Conducting Advice

Discussion in 'The Rehearsal Room' started by audleyshedbuilder, Oct 22, 2007.

  1. I am hoping that someone out there can help me. I've been looking at a piece of music which has a section in it where the time signature alternates for a few bars between 2/4 and 6/8, but the instruction at the top of the score at this point is quaver = quaver.

    How is the best way to conduct this? Should I try and alter my stick speed and stay in two, or should I conduct the 6/8 bars in 3 and keep the stick speed the same?
  2. Is it slow enough to conduct quavers for the 6/8 bars?
  3. Apologies, should have explained it's in March Tempo
  4. JR

    JR Member

    Stay in 2 - listen to the quaver pulse - one extra quaver per beat for the 6/8.
    Have a look at Philip Sparke's Tameside Overture - plenty of this in there - good practice for irregular beating and some great tunes.

    John R
  5. brasscrest

    brasscrest Active Member

    I'd stay in two and alter stick speed. Conducting 6/8 in three is really confusing to the players, in my opinion. This is because, with standard stress patterns, the strong beats in 6/8 are 1 and 4, but if you're conducting the 6/8 in three then 4 is like an afterbeat.

    Now, if you had a situation where the music was written as 6/8 but the stress pattern looked like 3/4 (with explicit accents or maybe beaming the quavers in 2's instead of 3's) then conducting it in three might make sense. But usually if that's what the composer wants it would just be written as 3/4.
  6. this wont sound very technical but if the piece in question is like a march then i found that both myself when i conduct and also md's ive played under have used a very tight and strict beat for the 2/4 time sig. and a more loose and bouncy beat for the 6/8 time sig.

    I dont know whether that helps or not but good luck in sorting it out!
  7. Ipswich trom

    Ipswich trom Member

    Count the 6 quavers of the 6/8 empahsising the 1st and 4th then immediately count the 4 quavers of the 2/4 empasising the 1st and 3rd! Make sure you continue the quaver speed into the 2/4 bar! Keep alternating between the two and you should master it!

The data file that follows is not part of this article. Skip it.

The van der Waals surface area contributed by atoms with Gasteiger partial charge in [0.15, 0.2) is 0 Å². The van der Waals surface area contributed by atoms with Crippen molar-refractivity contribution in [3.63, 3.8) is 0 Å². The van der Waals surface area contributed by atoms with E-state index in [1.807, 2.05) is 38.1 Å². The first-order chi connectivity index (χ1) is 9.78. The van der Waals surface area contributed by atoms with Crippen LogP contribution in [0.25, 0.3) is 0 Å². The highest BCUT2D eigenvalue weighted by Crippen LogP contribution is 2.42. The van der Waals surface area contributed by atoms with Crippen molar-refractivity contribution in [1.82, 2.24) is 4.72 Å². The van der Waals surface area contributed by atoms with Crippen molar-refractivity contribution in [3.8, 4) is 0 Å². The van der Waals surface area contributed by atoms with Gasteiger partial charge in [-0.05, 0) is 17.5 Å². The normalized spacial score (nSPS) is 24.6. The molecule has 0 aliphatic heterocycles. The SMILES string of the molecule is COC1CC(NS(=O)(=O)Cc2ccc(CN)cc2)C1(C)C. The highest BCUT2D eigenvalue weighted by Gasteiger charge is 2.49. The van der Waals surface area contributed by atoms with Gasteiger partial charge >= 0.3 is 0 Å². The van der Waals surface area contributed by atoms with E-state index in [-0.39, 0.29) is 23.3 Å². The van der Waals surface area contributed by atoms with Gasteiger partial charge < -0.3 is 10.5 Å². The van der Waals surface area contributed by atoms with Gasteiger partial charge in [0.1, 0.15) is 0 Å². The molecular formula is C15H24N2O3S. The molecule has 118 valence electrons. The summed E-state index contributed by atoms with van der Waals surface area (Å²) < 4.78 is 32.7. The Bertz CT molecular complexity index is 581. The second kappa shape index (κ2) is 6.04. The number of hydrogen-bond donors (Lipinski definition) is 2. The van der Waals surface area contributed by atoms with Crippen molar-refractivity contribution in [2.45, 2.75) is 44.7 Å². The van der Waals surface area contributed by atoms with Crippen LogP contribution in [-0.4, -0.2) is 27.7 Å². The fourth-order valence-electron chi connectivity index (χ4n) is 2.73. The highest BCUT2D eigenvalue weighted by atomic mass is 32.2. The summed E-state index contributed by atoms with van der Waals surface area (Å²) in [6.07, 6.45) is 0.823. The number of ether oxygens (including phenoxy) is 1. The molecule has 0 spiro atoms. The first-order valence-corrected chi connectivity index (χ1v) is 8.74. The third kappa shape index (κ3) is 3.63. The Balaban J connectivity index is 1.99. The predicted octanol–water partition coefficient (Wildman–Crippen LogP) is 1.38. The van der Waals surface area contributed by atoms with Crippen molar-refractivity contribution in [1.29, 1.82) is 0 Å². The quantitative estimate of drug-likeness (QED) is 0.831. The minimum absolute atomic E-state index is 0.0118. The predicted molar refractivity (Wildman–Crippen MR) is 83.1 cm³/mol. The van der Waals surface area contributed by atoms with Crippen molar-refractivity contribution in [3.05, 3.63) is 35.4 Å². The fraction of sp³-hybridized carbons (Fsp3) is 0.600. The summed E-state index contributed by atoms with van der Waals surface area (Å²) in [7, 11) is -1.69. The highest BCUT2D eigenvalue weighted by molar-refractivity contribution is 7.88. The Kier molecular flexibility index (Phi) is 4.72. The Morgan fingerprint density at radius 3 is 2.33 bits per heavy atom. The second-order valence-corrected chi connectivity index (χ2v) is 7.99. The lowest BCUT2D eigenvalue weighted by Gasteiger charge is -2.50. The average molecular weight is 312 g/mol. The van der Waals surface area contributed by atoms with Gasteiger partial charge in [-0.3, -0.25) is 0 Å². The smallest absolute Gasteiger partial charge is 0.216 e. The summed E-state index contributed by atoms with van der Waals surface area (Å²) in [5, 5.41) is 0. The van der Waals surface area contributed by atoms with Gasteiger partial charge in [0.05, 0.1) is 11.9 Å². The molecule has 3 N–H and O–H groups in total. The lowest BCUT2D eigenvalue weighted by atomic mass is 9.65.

8. brasscrest

    brasscrest Active Member

    You may want to try it using a metronome to get the feel right. I always had issues getting the time right in this kind of situation, I found that a few minutes "warm-up" with a metronome locked me in properly.

    Edit: I should have said to set the metronome to the quavers.
  9. Will the Sec

    Will the Sec Active Member

    If it's a march, then surely the quaver = quaver is wrong.

    Other wise for all of the six eight bars we'd be treated to the sight of soldiers mincing....
  10. MattB

    MattB Member

    Sounds to me like it should be written crotchet= dotted crotchet...
  11. It is definitely meant to be quaver = quaver. The piece is written in a march style, but in the conductors notes it explains that it deviates from standard march tempo.

    If it was crotchet = dotted crotchet it would distort the tune (which is a Christmas tune so familiar to even the most non-musical)
  12. floppymute

    floppymute Member

    What a thought! Try applying that one in your imagination to the Band of The Coldstream Guards or similar:tongue:
    Seriously though, if it's a march then the tempo of the beat has to remain constant. So I would suggest that the 6/8 bars should be treated as 2/4 bars containing 2 sets of quaver triplets
  13. If it's in march tempo, then you should really keep the baton at the same speed - crotchet = dotted crotchet

    Imagine marching to a piece with different beats!

    Especially on Whit Friday, mind you everyone would be too bladdered to notice
  14. brasscrest

    brasscrest Active Member

    Except, in this case, the composer has specified that quaver = quaver. Therefore, you should conduct it properly, which is to keep the quaver beat steady.

    March tempo does not mean that the piece is a march to be used while actually marching. There are many "marches" that were never intended to actually be used on the march (there are marches with irregular time signatures like 7/8) - the term "march" is an expression of a particular type of musical form, not a description of when the piece is intended to be used.
  15. PeterBale

    PeterBale Moderator Staff Member

    Edward Gregson's Festival March "Chalk Farm No 2" has 5/8 and 7/8 bars in it, and try checking out a couple of the pieces on Stavanger's cd "The Colour-Gobbler" ;)
  16. Oh, right. Come to think of it, there's some bars like that in March of the Cobblers.

    I've had a different idea - why don't you tap your foot or say the quaver speed? Then, bring the baton back towards you closer than normal. It gives more time for the baton to travel and shows everyone that something has changed (even though they SHOULD have noticed from the music). That's what I'd do, anyway

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